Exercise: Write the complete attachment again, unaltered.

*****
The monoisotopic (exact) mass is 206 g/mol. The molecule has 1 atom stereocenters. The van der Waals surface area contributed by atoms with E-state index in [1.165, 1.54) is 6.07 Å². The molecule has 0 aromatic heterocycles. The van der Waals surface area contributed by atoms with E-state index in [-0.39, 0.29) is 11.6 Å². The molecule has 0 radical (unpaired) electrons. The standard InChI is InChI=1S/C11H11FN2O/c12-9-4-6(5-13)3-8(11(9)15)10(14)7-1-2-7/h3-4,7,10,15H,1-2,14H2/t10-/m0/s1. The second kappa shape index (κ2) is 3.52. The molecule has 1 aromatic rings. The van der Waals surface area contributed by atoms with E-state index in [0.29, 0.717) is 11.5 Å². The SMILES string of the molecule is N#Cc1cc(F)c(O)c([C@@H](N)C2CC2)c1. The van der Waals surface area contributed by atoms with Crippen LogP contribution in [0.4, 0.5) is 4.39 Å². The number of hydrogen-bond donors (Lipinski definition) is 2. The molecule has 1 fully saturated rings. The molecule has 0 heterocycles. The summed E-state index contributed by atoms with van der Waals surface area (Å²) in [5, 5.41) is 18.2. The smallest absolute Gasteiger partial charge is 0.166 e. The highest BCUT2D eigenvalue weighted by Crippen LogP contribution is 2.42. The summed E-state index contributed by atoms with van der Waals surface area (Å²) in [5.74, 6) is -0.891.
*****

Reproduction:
The monoisotopic (exact) mass is 206 g/mol. The molecule has 1 atom stereocenters. The van der Waals surface area contributed by atoms with E-state index in [1.165, 1.54) is 6.07 Å². The molecule has 0 aromatic heterocycles. The van der Waals surface area contributed by atoms with E-state index in [-0.39, 0.29) is 11.6 Å². The molecule has 0 radical (unpaired) electrons. The standard InChI is InChI=1S/C11H11FN2O/c12-9-4-6(5-13)3-8(11(9)15)10(14)7-1-2-7/h3-4,7,10,15H,1-2,14H2/t10-/m0/s1. The second kappa shape index (κ2) is 3.52. The molecule has 1 aromatic rings. The van der Waals surface area contributed by atoms with E-state index in [0.29, 0.717) is 11.5 Å². The SMILES string of the molecule is N#Cc1cc(F)c(O)c([C@@H](N)C2CC2)c1. The van der Waals surface area contributed by atoms with Crippen LogP contribution in [0.4, 0.5) is 4.39 Å². The number of hydrogen-bond donors (Lipinski definition) is 2. The molecule has 1 fully saturated rings. The molecule has 0 heterocycles. The summed E-state index contributed by atoms with van der Waals surface area (Å²) in [5, 5.41) is 18.2. The smallest absolute Gasteiger partial charge is 0.166 e. The highest BCUT2D eigenvalue weighted by Crippen LogP contribution is 2.42. The summed E-state index contributed by atoms with van der Waals surface area (Å²) in [5.74, 6) is -0.891.